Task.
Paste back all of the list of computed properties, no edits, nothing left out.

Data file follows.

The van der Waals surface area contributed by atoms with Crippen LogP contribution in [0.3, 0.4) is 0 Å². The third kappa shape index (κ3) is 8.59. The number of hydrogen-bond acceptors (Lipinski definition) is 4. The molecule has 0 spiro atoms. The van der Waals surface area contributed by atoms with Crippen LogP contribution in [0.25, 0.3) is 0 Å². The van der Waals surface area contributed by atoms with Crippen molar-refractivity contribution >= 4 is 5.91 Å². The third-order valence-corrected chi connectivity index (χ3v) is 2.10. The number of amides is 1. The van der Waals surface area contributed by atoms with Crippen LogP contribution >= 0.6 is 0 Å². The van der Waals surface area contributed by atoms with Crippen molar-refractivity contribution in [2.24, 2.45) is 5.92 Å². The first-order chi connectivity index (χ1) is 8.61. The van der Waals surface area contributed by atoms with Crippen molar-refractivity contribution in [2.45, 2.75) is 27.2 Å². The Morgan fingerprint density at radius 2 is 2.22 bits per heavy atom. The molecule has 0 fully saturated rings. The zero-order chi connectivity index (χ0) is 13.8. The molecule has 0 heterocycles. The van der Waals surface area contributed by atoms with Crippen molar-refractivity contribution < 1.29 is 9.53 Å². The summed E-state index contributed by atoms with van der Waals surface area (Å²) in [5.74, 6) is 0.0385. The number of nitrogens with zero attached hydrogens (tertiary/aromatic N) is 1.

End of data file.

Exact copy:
The van der Waals surface area contributed by atoms with Crippen LogP contribution in [0.3, 0.4) is 0 Å². The third kappa shape index (κ3) is 8.59. The number of hydrogen-bond acceptors (Lipinski definition) is 4. The molecule has 0 spiro atoms. The van der Waals surface area contributed by atoms with Crippen LogP contribution in [0.25, 0.3) is 0 Å². The van der Waals surface area contributed by atoms with Crippen molar-refractivity contribution >= 4 is 5.91 Å². The third-order valence-corrected chi connectivity index (χ3v) is 2.10. The number of amides is 1. The van der Waals surface area contributed by atoms with Crippen LogP contribution >= 0.6 is 0 Å². The van der Waals surface area contributed by atoms with Crippen molar-refractivity contribution in [2.24, 2.45) is 5.92 Å². The first-order chi connectivity index (χ1) is 8.61. The van der Waals surface area contributed by atoms with Crippen molar-refractivity contribution in [2.45, 2.75) is 27.2 Å². The Morgan fingerprint density at radius 2 is 2.22 bits per heavy atom. The molecule has 0 fully saturated rings. The zero-order chi connectivity index (χ0) is 13.8. The molecule has 0 heterocycles. The van der Waals surface area contributed by atoms with Crippen molar-refractivity contribution < 1.29 is 9.53 Å². The summed E-state index contributed by atoms with van der Waals surface area (Å²) in [5.74, 6) is 0.0385. The number of nitrogens with zero attached hydrogens (tertiary/aromatic N) is 1.